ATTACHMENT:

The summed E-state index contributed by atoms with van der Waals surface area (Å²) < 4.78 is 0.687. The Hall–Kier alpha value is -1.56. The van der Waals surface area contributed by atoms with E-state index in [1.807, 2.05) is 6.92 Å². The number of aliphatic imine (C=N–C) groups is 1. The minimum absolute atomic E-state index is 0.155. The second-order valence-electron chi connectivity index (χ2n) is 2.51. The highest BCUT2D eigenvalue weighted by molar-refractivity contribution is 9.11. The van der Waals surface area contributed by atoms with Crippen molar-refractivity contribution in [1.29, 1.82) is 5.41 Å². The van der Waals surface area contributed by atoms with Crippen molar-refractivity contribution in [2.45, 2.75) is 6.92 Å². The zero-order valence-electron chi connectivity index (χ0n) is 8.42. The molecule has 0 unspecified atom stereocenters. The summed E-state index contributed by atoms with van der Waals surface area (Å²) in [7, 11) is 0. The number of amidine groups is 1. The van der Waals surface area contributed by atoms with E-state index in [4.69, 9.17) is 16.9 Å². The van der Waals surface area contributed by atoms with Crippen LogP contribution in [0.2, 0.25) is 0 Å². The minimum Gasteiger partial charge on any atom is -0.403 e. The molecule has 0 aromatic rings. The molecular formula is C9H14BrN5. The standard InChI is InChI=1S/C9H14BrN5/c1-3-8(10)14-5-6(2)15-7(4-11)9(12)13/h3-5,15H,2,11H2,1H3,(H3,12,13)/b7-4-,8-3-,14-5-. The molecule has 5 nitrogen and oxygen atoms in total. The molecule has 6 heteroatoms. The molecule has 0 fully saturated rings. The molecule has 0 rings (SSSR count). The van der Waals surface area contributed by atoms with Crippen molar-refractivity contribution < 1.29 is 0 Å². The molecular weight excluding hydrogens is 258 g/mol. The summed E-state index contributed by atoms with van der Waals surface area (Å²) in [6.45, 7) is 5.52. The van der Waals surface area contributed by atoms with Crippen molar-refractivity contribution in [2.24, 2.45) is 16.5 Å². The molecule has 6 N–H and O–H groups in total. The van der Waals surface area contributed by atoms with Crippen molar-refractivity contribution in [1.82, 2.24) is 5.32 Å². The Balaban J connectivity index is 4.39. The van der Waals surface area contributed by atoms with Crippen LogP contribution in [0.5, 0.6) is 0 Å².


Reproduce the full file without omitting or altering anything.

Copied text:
The summed E-state index contributed by atoms with van der Waals surface area (Å²) < 4.78 is 0.687. The Hall–Kier alpha value is -1.56. The van der Waals surface area contributed by atoms with E-state index in [1.807, 2.05) is 6.92 Å². The number of aliphatic imine (C=N–C) groups is 1. The minimum absolute atomic E-state index is 0.155. The second-order valence-electron chi connectivity index (χ2n) is 2.51. The highest BCUT2D eigenvalue weighted by molar-refractivity contribution is 9.11. The van der Waals surface area contributed by atoms with Crippen molar-refractivity contribution in [1.29, 1.82) is 5.41 Å². The van der Waals surface area contributed by atoms with Crippen molar-refractivity contribution in [2.45, 2.75) is 6.92 Å². The zero-order valence-electron chi connectivity index (χ0n) is 8.42. The molecule has 0 unspecified atom stereocenters. The summed E-state index contributed by atoms with van der Waals surface area (Å²) in [7, 11) is 0. The number of amidine groups is 1. The van der Waals surface area contributed by atoms with E-state index in [4.69, 9.17) is 16.9 Å². The van der Waals surface area contributed by atoms with Crippen LogP contribution in [0.2, 0.25) is 0 Å². The minimum Gasteiger partial charge on any atom is -0.403 e. The molecule has 0 aromatic rings. The molecular formula is C9H14BrN5. The standard InChI is InChI=1S/C9H14BrN5/c1-3-8(10)14-5-6(2)15-7(4-11)9(12)13/h3-5,15H,2,11H2,1H3,(H3,12,13)/b7-4-,8-3-,14-5-. The molecule has 5 nitrogen and oxygen atoms in total. The molecule has 6 heteroatoms. The molecule has 0 fully saturated rings. The molecule has 0 rings (SSSR count). The van der Waals surface area contributed by atoms with Crippen molar-refractivity contribution < 1.29 is 0 Å². The molecular weight excluding hydrogens is 258 g/mol. The summed E-state index contributed by atoms with van der Waals surface area (Å²) in [6.45, 7) is 5.52. The van der Waals surface area contributed by atoms with Crippen molar-refractivity contribution in [2.24, 2.45) is 16.5 Å². The molecule has 6 N–H and O–H groups in total. The van der Waals surface area contributed by atoms with Crippen molar-refractivity contribution in [1.82, 2.24) is 5.32 Å². The Balaban J connectivity index is 4.39. The van der Waals surface area contributed by atoms with Crippen LogP contribution in [0.5, 0.6) is 0 Å².